Uganda: Gifted By Nature

“Uganda the pearl of Africa”, those were the words of British statesman Winston Churchill used to describe his experience in this naturally beautiful country. “Gifted by nature” is a new adopted slogan used to describe the mesmerizing beauty of this small East African nation. One of its most outstanding attractions is the source of the great Nile River. Situated in the Eastern Busoga region of the country, in Jinja town, one gets to see the genesis of the biblical life saving waters. The breath taking water that escalates towards the north and pours into the Mediterranean Sea is one of nature’s wonders. Great fun activities that are done on the Nile waters in Jinja include wild water rafting and Banji jumping.

The country has three UNESCO world heritage sites to its name. One that’s a must visit is Bwindi Impenetrable National Park. The park is home to the great gigantic mountain gorillas. The thick tropical African forest has more than half of the world’s rare spices. With the world’s population of about 750 gorillas being shared in three great lake countries of Uganda, Rwanda, and the Democratic Republic of Congo, one in Bwindi, Uganda has more chances of seeing these great apes than anywhere else in the world. Bird watching is another interesting activity done in Bwindi, and a wonderful walk in this tropical African forest is unforgettable.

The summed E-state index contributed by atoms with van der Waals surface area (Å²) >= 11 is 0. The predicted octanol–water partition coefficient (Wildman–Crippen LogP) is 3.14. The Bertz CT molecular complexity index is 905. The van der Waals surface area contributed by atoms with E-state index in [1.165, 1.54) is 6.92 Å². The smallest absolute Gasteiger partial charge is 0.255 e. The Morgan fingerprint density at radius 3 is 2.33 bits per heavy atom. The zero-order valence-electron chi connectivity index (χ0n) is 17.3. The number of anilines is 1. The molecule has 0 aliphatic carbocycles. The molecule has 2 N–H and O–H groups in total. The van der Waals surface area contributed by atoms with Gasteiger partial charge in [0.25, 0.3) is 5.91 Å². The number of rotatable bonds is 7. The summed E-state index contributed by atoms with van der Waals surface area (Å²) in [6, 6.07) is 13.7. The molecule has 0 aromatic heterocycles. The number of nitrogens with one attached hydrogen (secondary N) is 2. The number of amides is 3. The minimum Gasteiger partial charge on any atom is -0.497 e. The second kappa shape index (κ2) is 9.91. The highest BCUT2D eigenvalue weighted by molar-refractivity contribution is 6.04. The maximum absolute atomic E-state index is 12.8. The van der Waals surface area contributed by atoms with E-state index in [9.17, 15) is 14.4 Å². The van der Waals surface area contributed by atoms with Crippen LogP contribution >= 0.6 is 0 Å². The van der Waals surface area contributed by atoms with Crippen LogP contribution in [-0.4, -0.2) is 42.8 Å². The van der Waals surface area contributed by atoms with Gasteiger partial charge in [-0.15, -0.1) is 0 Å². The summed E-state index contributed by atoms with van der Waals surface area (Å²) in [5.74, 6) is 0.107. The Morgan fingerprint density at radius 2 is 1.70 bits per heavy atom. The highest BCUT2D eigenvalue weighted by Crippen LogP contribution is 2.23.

For those who dare to climb mountains, the Ruwenzori mountains of the moon are the ones to climb. Located in the western part of the country is Mount Stanley, with its peaks Alexandria and Margherita, and the latter being its highest peak.  They are also sun kissed and the air around is as pure as the waters from the rocks. Beneath the mountains is the eerie forest which offer impressive biodiversity in animal life, including rock hyrax, sunbirds, snakes, and Ruwenzori terraces that grace the pathway.

The county’s history could be depicted in the national museum in Kampala, the capital, where historical artifacts and scientific fossils are exhibited. In the museum you get to know how the natives lived in the pass centuries and their different cultures. The Kasubi royal tombs (although still under construction after being engulfed in a mysterious fire, but will be re-opened very soon) is another historical UNESCO site that will drive you to look into the great Buganda kingdom’s history with four dead kings still laying harmoniously in this amazingly constructed palace out of botanical material which goes as far back as one hundred years.

Contributor Joy Segawa

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